- President appoints panel to write new draft constitution
- Article that barred Ouattara from running may be removed
Ivory Coast will hold a referendum by October to introduce changes to its constitution, including the amendment of a nationality clause that divided the West African nation and was at the heart of years of political strife.
President Alassane Ouattara appointed a 10-member expert panel in charge of making proposals and writing a draft, government spokesman Bruno Kone said by phone late Tuesday.
Ouattara pledged during his re-election campaign last year to remove the nationality clause, which stipulates that presidential candidates must have two Ivory Coast-born parents. The article, included in the constitution after a disputed 2000 referendum months before elections, barred Ouattara, a former prime minister, from standing. Ouattara’s father was said to be from neighboring Burkina Faso, and his attempts to prove his parents’ origin were thrown out by a court.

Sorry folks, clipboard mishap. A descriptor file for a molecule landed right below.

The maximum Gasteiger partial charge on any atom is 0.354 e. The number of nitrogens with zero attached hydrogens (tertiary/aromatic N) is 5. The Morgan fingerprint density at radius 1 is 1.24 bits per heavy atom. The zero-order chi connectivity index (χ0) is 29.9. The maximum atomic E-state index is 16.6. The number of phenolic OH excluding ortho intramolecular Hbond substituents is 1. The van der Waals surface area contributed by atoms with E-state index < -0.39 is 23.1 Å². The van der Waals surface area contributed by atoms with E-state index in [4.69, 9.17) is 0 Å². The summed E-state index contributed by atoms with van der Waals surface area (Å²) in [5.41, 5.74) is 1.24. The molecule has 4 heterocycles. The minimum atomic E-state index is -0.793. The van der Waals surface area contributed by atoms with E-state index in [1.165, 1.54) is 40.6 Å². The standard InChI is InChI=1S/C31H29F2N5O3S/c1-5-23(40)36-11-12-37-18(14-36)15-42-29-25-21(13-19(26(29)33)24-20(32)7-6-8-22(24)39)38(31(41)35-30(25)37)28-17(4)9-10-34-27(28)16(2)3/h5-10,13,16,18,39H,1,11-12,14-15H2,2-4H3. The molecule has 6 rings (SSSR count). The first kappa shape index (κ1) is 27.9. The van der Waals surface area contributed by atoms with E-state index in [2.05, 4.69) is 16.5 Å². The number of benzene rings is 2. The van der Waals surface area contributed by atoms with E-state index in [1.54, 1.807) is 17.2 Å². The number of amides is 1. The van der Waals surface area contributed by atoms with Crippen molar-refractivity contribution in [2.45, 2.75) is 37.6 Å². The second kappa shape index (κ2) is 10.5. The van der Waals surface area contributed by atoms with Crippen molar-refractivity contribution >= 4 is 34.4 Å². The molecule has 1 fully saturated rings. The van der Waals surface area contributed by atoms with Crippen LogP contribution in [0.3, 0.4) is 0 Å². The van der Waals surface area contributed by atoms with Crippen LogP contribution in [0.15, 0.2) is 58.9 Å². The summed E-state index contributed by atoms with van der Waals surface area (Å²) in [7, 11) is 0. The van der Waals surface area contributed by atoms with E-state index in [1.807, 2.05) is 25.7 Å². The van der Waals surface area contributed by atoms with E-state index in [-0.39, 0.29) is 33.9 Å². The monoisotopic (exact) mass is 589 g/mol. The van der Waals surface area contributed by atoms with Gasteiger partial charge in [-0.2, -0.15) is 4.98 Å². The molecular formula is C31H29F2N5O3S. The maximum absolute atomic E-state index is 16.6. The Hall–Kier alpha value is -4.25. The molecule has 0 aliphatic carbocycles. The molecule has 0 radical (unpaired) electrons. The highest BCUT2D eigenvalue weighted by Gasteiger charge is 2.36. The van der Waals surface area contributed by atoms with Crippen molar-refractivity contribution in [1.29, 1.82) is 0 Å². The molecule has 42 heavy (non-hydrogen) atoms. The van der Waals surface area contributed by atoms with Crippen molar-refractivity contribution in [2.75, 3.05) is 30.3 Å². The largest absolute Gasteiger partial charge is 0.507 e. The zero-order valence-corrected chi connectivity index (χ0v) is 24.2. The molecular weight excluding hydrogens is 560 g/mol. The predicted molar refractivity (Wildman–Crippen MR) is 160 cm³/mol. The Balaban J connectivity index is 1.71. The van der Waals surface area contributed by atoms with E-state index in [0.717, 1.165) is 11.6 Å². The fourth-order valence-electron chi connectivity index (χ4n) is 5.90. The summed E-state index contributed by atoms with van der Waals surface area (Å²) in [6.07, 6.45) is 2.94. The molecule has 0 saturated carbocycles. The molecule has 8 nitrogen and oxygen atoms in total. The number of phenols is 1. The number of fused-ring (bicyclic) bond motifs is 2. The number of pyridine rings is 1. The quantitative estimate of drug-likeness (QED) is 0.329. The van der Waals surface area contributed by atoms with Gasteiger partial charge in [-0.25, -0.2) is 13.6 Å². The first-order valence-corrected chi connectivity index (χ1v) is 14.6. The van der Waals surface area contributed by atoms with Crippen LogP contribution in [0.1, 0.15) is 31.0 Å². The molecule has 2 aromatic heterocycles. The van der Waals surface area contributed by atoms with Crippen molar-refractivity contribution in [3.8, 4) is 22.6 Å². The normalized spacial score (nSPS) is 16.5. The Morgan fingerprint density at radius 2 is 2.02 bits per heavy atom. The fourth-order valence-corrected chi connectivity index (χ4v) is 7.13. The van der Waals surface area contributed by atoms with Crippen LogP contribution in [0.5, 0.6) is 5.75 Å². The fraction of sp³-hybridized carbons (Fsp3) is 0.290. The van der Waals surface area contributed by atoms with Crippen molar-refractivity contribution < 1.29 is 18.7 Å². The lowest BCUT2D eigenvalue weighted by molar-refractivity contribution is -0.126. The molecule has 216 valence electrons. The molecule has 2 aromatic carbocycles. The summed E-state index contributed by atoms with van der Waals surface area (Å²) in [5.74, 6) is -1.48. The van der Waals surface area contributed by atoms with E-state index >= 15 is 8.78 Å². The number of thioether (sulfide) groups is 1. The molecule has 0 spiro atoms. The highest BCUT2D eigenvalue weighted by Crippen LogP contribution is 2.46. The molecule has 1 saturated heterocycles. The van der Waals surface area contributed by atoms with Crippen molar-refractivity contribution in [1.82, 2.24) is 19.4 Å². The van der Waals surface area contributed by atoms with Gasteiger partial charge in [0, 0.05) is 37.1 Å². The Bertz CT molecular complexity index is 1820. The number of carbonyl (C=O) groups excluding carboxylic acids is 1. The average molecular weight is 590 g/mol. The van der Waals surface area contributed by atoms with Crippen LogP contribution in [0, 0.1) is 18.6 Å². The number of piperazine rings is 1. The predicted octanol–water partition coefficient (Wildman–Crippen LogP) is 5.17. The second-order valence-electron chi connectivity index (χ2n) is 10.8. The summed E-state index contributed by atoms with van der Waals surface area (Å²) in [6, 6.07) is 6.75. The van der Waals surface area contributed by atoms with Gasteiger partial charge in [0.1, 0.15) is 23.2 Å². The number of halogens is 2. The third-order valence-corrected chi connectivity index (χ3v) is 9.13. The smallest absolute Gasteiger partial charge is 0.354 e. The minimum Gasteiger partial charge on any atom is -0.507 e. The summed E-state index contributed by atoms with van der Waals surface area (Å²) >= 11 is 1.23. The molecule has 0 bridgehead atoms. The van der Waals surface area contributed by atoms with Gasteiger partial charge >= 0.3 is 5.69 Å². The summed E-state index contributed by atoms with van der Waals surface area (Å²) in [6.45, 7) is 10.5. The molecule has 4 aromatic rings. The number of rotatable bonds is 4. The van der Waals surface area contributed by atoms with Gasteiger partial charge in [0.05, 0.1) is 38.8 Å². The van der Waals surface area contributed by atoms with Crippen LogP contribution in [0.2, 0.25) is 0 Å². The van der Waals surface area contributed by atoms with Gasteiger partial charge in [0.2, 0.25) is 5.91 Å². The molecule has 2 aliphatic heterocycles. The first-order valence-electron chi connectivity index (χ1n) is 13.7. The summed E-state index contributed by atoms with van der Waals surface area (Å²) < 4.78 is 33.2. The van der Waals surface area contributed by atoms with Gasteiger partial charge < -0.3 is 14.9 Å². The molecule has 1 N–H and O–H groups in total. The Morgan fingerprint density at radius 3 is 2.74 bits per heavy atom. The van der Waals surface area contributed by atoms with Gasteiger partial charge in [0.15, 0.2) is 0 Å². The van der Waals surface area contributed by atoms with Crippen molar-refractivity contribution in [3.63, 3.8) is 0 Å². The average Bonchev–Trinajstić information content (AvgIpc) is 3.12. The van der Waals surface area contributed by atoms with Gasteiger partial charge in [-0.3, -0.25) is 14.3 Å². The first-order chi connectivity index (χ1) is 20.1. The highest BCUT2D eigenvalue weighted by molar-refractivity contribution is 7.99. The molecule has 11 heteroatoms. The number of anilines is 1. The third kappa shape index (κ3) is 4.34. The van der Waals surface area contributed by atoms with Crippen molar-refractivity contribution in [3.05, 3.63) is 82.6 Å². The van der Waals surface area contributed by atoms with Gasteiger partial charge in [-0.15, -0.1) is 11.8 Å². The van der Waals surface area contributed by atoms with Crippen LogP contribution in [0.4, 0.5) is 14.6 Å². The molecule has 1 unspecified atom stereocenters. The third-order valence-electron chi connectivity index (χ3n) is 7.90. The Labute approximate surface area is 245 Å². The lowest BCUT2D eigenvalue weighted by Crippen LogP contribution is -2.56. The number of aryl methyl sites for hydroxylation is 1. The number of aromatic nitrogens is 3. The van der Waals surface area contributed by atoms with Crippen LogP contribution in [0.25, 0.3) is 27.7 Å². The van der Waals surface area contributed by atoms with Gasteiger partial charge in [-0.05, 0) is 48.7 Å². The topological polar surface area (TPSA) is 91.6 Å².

“The proposed changes will improve stability in the Ivorian political system ahead of the 2020 election,” Eurasia Group, a global political risk consultancy, said in an e-mailed note last week. “Most importantly, the new law will reduce the ethno-regional politics that dominated the early 2000s.”
Ivory Coast, the world’s biggest cocoa producer, has been the top destination for West African migrant workers since its independence from France in 1960, according to the International Organization for Migration. As many as five million people out of a 23-million population are estimated to be of Malian, Burkinabe or other origin.
The debate over who’s a real Ivorian and who’s not was at the heart of years of crisis triggered by a failed 2002 coup that split the country between a government-held south and a north controlled by rebels who were ethnically close to Ouattara. Part of a 2007 peace deal was the agreement that Ouattara be allowed to stand in 2010 elections.
Another change to the constitution may be the creation of the post of vice-president, Ouattara said before his re-election last year.